Most of us have real difficulty saying “NO.”
When we say “YES” rather than “NO” (which is often what we really want to say,) we get caught in a bind of one of the following:
- We have enabled the other person(s) to take advantage of us.
- We feel conflicted because they are perfectly able to do the work themselves and yet they want to be rescued… and we accommodate them.
- They are sometimes playing “victim,” (a very popular state of mind these days) where they want to be saved, and we save them because we feel guilty.
- We are more willing to be nice, popular, and helpful rather than encouraging the other person to solve the issue themselves.
Presently, we are noticing an enormous population in this country playing the “chronic victim” role… whining about their lives, complaining that too little has been done by others to help them, life is unfair, and continually singing the song entitled, “What have you done for me lately?”
Here are some popular examples:
- A large group of millennials have long been
told by their over-protective “helicopter” parents that they are special,
wonderful, perfect, and deserve everything life can provide for them. This
group of millennials have been so over-protected and enabled by their parents
- Parents complain to college professors that their child’s grades need to be changed because their children deserve better.
- Parents sit in on hiring interviews with potential employers to help their children get the job.
- 36% of college graduate women and 43% of college graduate men are still living at home and subsidized by their parents (Pew Research).
- 80% of baby boomer parents today are still paying for their children in some way (USA Today).
- Parents have been caught bribing universities to gain admission for their children.
- Your sibling wants you to keep giving him/her money.
- Your parents continue to whine about their woes and make you feel guilty, so you rescue them with money and/or service.
- There is a population of career homeless people who want to continue to remain that way while complaining, rather than taking responsibility for themselves and their future.
- Your good friend continually wants help and you keep saying “yes” because you either want to avoid feeling guilty and/or experience criticism from him/her.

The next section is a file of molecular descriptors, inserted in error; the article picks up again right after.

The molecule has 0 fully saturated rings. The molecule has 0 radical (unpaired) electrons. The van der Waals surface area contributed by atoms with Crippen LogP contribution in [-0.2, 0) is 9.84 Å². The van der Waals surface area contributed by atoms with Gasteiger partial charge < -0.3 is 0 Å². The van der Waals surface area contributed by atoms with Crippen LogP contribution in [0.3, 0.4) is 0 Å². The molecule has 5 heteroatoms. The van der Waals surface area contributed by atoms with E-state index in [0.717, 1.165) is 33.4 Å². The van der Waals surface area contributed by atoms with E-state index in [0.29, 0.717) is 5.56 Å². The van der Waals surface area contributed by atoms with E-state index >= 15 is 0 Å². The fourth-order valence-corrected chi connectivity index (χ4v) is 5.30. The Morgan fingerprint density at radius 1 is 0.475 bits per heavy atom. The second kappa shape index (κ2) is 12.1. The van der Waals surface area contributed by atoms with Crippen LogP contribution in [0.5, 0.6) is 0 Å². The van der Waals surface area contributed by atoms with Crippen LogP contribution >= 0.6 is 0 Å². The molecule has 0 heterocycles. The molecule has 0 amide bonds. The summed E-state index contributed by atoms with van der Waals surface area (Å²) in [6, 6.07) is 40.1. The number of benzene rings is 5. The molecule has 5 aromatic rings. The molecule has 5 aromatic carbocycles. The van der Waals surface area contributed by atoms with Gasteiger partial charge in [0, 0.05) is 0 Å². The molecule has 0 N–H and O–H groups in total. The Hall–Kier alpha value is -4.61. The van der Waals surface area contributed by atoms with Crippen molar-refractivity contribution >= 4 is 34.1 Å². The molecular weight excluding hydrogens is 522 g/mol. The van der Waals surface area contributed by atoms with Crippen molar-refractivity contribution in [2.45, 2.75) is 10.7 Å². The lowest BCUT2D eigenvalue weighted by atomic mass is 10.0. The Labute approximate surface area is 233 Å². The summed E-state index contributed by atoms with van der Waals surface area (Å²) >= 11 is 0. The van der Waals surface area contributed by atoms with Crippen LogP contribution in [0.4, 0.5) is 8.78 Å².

- You keep over-accommodating a friend because you believe they will someday grow up and thank you for everything you have done for them.
- Certain people in your network continually “borrow” money, never pay it back, and yet you still “loan” them money, while they keep singing the blues.
Much of the time you are asked to help someone who refuses to take responsibility for themselves.
At this point, you are often quite perplexed, and bewildered and still you believe that continually saying “YES” is a good thing. You keeping thinking:
- My intentions are good
- I can really help here
- I can solve it right away
- My advice is quite good
- My need to be needed is being fed
- I want to please them
- I have to gain approval
- I want to be popular and if they are unhappy with me, that is really bad!
Note: To be clear, saying “YES” and helping others is often a very good thing. There are many wonderful people out there who need help and are very appreciative when you say “YES” to help them out. Many of them want to return the favor. You may notice that you can often tell the difference between people who show ongoing appreciation of the help you give and those who continually take advantage while manipulating you to feel bad or guilty if you say “NO.”
Further, if you think about it, you also probably know the difference between accommodating others when you are happy to do so in contrast to when you are over-accommodating in order to either gain approval, remain popular, or avoid conflict/feeling guilty.
Most of the time when you over-accommodate others you know you are doing it and you often regret how much you allowed them to take advantage of you.
So, what is going on here? What makes you so reluctant to say “NO”? How is it that you keep enabling others to take advantage of you?
What is so awful about saying “NO”?
Here are some explanations of what might be going on in your head:
- I want to please, gain approval, and be popular.
- I want to avoid disapproval, disappointment, and criticism from them.
- I want to avoid the constant concern that they will reject me because I said “NO.”
- I believe I am only valuable to others when I help them, rescue them, and prove that I am worthy of their love, appreciation, and regard.
- I hate conflict and disappointing others. That reminds me of my past where I was continually criticized and mistreated, which made me feel inadequate and unworthy. I felt manipulated all the time by people who used guilt to get me to say “YES” so I became a chronic “people pleaser.” My self-sacrifice became a habit and somehow it seemed a good thing to fall on my sword, become a martyr, and an over-accommodator.